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article imageQ&A: Importance of endotoxin testing COVID-19 vaccines Special

By Tim Sandle     Aug 26, 2020 in Science
Bacterial endotoxin presents a risk to sterile medicine products, especially those administered intravenously or intrathecally. Assessing endotoxin levels is also important in establishing if new COVID-19 vaccines are safe.
Endotoxin refers to a component of the outer cell membrane of Gram-negative bacteria called lipopolysaccharide (LPS). LPS is the biologically active portion of naturally occurring endotoxin complexes. One portion of liposaccharide called Lipid A exerts a powerful biological response modifier that can stimulate the mammalian immune system, triggering fever or endotoxic shock. The presence of endotoxin in sterile pharmaceutical products presents a significant risk to patients, and this includes vaccines. During preclinical development of the next generation vaccines endotoxin levels should be closely monitored. Hence, consideration of endotoxin contamination represents an important critical quality attribute as companies attempt to produce a vaccine against SARS-CoV-2.
To look into the issue further, Digital Journal spoke with Nicola Reid, Associate Director Product Management, Endotoxin Products, Microbial Solutions at Charles River, about their work in Charleston, SC, U.S.
Digital Journal: What is endotoxin and why is the detection of lipopolysaccharide important in relation to vaccine development?
Nicola Reid: Endotoxin is derived from the outer membrane of Gram-negative bacteria. It is a lipopolysaccharide (LPS) due to the fact that it is made up of a lipid and two polysaccharide entities. The structure of endotoxin varies among each species of bacteria. Endotoxin is a pyrogen--the word pyrogen comes from the Greek word for burning or fire, as it is defined as any substance that causes an increase in body temperature or produces a fever. It is important to test for endotoxins in vaccine development because if levels of endotoxin are over a specified level in the product, this could cause fever along with other immune responses in patients who receive the vaccine.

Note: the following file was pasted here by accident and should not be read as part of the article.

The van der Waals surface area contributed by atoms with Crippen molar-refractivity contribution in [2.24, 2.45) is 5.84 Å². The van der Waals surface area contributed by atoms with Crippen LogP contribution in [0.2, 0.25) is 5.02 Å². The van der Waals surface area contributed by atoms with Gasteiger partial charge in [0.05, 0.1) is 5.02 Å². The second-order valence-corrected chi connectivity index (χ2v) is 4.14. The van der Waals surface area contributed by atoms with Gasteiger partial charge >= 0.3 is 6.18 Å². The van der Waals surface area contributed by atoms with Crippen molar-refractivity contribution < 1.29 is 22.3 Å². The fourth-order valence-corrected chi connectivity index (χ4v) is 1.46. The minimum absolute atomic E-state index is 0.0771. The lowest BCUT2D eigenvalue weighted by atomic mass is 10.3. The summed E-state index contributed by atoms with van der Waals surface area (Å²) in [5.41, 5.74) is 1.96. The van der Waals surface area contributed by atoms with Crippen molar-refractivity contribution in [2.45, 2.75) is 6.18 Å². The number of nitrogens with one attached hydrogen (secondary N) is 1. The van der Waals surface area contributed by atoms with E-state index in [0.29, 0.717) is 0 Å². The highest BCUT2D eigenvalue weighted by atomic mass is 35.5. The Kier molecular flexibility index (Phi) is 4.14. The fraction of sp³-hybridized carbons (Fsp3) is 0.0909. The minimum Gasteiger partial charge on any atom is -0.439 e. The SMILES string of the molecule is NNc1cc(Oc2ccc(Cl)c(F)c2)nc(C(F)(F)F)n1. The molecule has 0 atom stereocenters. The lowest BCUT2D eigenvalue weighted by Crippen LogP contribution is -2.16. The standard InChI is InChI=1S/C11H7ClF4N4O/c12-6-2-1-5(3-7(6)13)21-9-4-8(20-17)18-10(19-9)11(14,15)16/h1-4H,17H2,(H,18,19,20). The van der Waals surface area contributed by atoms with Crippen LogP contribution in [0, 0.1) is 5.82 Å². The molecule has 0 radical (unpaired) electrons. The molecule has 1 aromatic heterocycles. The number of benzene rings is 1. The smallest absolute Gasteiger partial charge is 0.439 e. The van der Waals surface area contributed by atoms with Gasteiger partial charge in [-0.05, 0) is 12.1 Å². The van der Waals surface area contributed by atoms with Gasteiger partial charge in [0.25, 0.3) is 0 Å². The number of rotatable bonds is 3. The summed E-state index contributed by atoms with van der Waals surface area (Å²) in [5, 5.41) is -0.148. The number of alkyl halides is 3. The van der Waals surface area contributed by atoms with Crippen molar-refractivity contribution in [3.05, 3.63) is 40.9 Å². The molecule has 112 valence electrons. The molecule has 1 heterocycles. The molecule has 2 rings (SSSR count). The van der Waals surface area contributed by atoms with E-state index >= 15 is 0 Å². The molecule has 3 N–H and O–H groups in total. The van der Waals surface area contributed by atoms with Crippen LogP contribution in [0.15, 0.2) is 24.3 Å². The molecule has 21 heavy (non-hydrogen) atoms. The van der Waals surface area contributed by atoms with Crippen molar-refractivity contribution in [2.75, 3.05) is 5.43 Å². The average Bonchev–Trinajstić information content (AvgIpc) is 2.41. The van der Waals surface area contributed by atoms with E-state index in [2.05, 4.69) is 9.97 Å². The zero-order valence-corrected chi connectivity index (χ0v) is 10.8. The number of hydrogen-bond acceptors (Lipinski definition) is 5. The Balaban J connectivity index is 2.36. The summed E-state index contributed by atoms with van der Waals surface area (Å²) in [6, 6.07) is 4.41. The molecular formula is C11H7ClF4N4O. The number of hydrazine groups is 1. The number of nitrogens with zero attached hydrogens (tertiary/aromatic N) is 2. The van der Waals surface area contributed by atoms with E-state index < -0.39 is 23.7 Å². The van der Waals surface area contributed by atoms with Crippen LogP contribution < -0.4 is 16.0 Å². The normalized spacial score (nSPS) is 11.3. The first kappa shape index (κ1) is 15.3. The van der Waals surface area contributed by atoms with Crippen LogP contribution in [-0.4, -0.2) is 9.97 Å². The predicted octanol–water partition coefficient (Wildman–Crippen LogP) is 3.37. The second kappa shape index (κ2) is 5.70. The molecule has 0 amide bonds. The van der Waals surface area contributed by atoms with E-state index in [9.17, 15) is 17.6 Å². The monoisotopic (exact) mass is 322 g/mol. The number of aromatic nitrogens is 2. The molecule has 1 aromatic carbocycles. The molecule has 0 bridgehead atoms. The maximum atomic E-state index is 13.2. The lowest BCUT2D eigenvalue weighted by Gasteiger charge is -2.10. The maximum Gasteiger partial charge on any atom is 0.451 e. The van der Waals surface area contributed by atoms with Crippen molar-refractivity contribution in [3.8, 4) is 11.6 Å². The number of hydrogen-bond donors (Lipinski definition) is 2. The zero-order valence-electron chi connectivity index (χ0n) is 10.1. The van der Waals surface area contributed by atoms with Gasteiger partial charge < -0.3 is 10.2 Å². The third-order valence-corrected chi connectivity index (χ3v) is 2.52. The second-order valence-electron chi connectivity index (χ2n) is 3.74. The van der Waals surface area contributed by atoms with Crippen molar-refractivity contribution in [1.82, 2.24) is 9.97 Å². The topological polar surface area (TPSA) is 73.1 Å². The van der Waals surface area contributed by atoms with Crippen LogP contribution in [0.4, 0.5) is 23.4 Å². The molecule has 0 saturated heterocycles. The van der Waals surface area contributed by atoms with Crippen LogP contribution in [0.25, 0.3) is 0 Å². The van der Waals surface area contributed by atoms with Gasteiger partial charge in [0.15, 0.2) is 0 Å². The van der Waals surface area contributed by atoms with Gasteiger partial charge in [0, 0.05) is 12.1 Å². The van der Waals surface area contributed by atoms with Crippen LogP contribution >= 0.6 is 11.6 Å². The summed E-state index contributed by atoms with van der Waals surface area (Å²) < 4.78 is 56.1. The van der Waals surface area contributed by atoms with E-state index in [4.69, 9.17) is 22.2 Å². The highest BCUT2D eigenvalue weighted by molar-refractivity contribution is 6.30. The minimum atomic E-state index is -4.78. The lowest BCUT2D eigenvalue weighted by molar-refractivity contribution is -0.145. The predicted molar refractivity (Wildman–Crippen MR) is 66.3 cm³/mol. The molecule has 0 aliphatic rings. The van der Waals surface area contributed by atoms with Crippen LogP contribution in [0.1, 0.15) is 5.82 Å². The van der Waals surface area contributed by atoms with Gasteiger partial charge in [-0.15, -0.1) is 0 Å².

Horseshoe crabs mating in the Delaware Bay of Southern New Jersey.
Horseshoe crabs mating in the Delaware Bay of Southern New Jersey.
Asturnut (CC BY-SA 3.0)
Digital Journal note: Endotoxin levels above a certain threshold can also cause endotoxin shock; research suggests that half of the cases of septic shock are caused by bacteria that produce LPS, also known as endotoxin.
DJ: How do the amoebocytes of the horseshoe crab detect endotoxin?
Reid: Horseshoe crab blood is complex and contains four primary factors. It has factor C, factor B (amplification - binds to the surface of LPS), pro-clotting enzymes, and a coagulate that actually forms the clot at the very end. In addition, there are many intercellular Inhibitors (LICI) that contribute to the intermolecular autocatalytic activation that causes a clot. It’s a sophisticated biological model that allows us to effectively test a broad range of endotoxins. 440 million years of evolution have given us this unique and multifaceted system, and each component has a purpose in the detection of all endotoxins.
Digital Journal note: There are four species of horseshoe crab in existence: Carcinoscorpius rotundicauda (South and Southeast Asia); Limulus polyphemus (U.S. Atlantic coast and in the Gulf of Mexico); Tachypleus gigas (South and Southeast Asia); and Tachypleus tridentatus (China and Japan). Most diagnostic reagents are produced from Limulus.
To test for endotoxin levels, Charles River produce instrumentation and test kits, with one of the devices called the PTS, a point-of-use spectrophotometer.
Endotoxin test device (PTS) in Tim Sandle s laboratory.